Using the Amazon AMI

Alex H. Wagner, PhD edited this page Aug 4, 2017 · 4 revisions

Developers interested in contributing to the DGIdb codebase will need to set up an environment for examining the effect of any changes made to the code. This guide details covers getting started on development quickly, from setting up your AWS development environment to submitting your code through GitHub.

Set up development environment

Boot up and connect to an AWS instance

Creating a new AWS instance from the DGIdb AMI

  1. Log into the AWS EC2 management console

  2. Navigate to the us-west-2 (Oregon) subdomain

  3. Navigate to Images->AMIs and search 'Public images' for the 'dgidb-dev_<DATE>' AMI (currently ami-f2ca2c8a)

  4. Right-click on the dgidb-dev_<DATE> AMI and select 'Launch'

  5. The recommended configuration follows, with unmentioned attributes left at defaults:


    Type Tag Security Group
    t2.micro Name=dgidb_[username] See Security table
    Type Protocol Port Range Source
    SSH TCP 22
    Custom TCP Rule TCP 3000-3000
  6. Create or select an existing SSH key. See the Amazon documentation for more information on this subject

  7. Launch instance

Log into your AWS EC2 instance

  1. Navigate to the instances page on the EC2 management console
  2. Locate the instance with the name tag designated in step 5 above
  3. Check if the instance state is running
  • If the state is stopped, right-click on the instance and select Instance State -> Start
  • Move on to step 4 once the instance state is running
  1. Select the instance and copy the Public IP listed in the instance description at the bottom of the page

  2. Open a terminal (or ssh client software, such as PuTTY) and connect using the following:

    ssh credentials

    attribute value
    username ubuntu
    ssh key private key from step 6 above
    ip address Public IP from step 4 of this section

    Using the GNU ssh utility, the command would look like this:

    ssh -i /path/to/private_key.pem ubuntu@PUBLIC_IP

Launching services

  1. From your ssh session, launch screen (more about screen):
screen -S dgidb
  1. Change to the dgi-db directory, update the server, and launch it
cd dgi-db
git pull origin master
rails s -b
  1. Verify that the server has started correctly (the following text is displayed):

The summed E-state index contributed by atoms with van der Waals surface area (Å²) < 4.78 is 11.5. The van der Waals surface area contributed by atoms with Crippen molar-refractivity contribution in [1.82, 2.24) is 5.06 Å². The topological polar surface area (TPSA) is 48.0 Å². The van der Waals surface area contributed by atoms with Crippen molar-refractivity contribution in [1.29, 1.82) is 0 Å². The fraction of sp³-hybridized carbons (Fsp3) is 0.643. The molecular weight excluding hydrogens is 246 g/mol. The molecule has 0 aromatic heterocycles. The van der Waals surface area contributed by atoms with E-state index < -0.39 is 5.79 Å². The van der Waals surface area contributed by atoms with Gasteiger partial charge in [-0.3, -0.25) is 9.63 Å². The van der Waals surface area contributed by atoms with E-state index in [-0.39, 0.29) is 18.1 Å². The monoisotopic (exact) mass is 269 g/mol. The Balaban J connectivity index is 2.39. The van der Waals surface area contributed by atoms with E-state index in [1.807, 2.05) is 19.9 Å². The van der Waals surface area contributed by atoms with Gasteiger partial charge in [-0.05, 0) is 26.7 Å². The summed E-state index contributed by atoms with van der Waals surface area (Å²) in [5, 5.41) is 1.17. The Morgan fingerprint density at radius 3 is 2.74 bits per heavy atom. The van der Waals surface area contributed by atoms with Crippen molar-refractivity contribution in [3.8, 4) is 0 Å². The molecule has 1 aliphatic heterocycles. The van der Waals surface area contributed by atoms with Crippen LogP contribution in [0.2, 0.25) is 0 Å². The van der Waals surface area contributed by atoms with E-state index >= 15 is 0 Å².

[TIMESTAMP] INFO  ruby 2.3.1 (2016-04-26) [x86_64-linux]
[TIMESTAMP] INFO  WEBrick::HTTPServer#start: pid=2701 port=3000
  1. Test that the client is accessible over the web, by opening a web browser and navigating to http://INSTANCE_PUBLIC_IP:3000

  2. Detach from screen by pressing ctrl-a, ctrl-d

Contributing code

Configuring git and GitHub forks

  1. Fork the DGIdb ( GitHub repository (see how to fork a GitHub repository)
  2. In your ssh session, configure git to use your credentials:
git config --global "Your Name"
git config --global

After completing these steps, all that remains is linking to these forks as remotes from your local git repository on your instance. This can be done via https (recommended) or ssh.

Configuring git remotes for GitHub over https (recommended)

For users WITH 2-factor authentication enabled that are NOT sharing login credentials for their AWS instance, consider using SSH instead.

  1. Add your forks as remotes using your GitHub username
cd dgi-db
git remote add FORK_NAME
  1. Create a personal access token (only if using GitHub 2-factor authentication)

For instructions on creating a personal access token, go here. Be sure to grant repo permissions for the token. Use this token as a password when accessing the remote repository using git on the command line.

Configuring git remotes for GitHub over ssh (advanced users)

WARNING: If you are sharing your login credentials to your AWS instance, DO NOT USE THIS METHOD

  1. Add your forks as remotes using your GitHub username
cd dgi-db
git remote add FORK_NAME
  1. Add SSH keys from your AWS instance to your GitHub account using the GitHub instructions.

Making changes

Changes to the codebases for the server are reflected live on http://INSTANCE_PUBLIC_IP:3000. Before you begin making changes, you should create a new branch in the corresponding directory:

git checkout -b FEATURE_NAME

You can read more about branching with git here.

After you have made changes that you want to keep, commit them to the current branch and push to your GitHub fork:

git add -A

Next, ensure that your changes do not conflict with other users' changes:

git pull origin master

If conflicts arise, see this article on how to resolve them.

Next, push your changes to GitHub:


Finally, submit your feature branch as a pull request, and work with the DGIdb core developers to merge your code into DGIdb.

When you are ready to work on a new feature, switch back to master, pull in changes, and start a new branch for the new feature:

git checkout master
git pull origin master
git checkout -b NEW_FEATURE_NAME
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